Background: Obesity results when the size or number of fat cells in a person's body increases. When a person gains weight, these fat cells first increase in size and later in number. When a person starts losing weight, the cells decrease in size, but the number of fat cells generally stays the same. This is part of the reason that once you gain a significant amount of weight, it is more difficult to lose it. The global epidemic of overweight and obesity - “globesity” - is rapidly becoming a major public health problem in many parts of the world. The obesity epidemic moves through a population in a reasonably consistent pattern over time and this is reflected in the different patterns in low- and high income countries. In more affluent countries, it is associated with lower socioeconomic status, especially in women, and rural communities.
Material and Methods: The study was a population based cross sectional survey conducted among residents of rural area of Kashmir Valley in the age group of 25-64yrs. WHO STEP wise approach was utilized for conducting the study. A multistage cluster sampling design was used. People having secondary obesity, drug induced obesity and pregnant ladies were excluded from this study. The data was collected and analyzed using statistical software and chi square statistical test were applied.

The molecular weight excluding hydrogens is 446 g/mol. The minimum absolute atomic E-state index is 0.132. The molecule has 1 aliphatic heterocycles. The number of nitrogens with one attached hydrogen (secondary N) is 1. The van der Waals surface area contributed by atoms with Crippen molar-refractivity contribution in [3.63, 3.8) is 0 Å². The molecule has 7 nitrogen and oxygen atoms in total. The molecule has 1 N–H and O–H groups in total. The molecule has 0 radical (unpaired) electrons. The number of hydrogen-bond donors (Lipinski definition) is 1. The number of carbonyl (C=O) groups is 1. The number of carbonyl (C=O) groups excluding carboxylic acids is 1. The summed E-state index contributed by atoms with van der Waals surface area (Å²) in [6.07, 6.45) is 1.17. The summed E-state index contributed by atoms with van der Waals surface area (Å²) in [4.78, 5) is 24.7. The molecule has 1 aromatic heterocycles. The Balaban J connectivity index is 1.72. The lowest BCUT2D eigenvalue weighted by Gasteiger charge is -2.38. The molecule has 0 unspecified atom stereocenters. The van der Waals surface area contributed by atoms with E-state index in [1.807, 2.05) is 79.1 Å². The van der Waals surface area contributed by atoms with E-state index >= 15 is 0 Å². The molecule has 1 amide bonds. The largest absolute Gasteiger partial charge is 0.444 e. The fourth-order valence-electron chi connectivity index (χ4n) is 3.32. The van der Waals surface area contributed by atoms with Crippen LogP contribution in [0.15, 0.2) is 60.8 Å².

Results: Out of total 960 participants 12.29% were obese. Prevalence of overweight/obesity was higher in females with 48.11%. Highest prevalence for overweight/obesity was in age group of 45-54 years (55.55%). The percentage of Overweight/obese was highest in post graduates (65.78%). The prevalence of Overweight/Obese increases with higher socio-economic classes. Overweight/obese was highest in married (46.31%) followed by ever married (44.18%) and then by unmarried (28.52%). This association was statistically highly significant (p value<0.001).
Conclusion: This study found a high burden of major risk factor of non-communicable diseases with 40.62% overweight or obese. Since risk factors for major NCDs tend to appear in early life and track down into adulthood, it is thus, needed to identify those adults or groups with unfavorable risk profiles.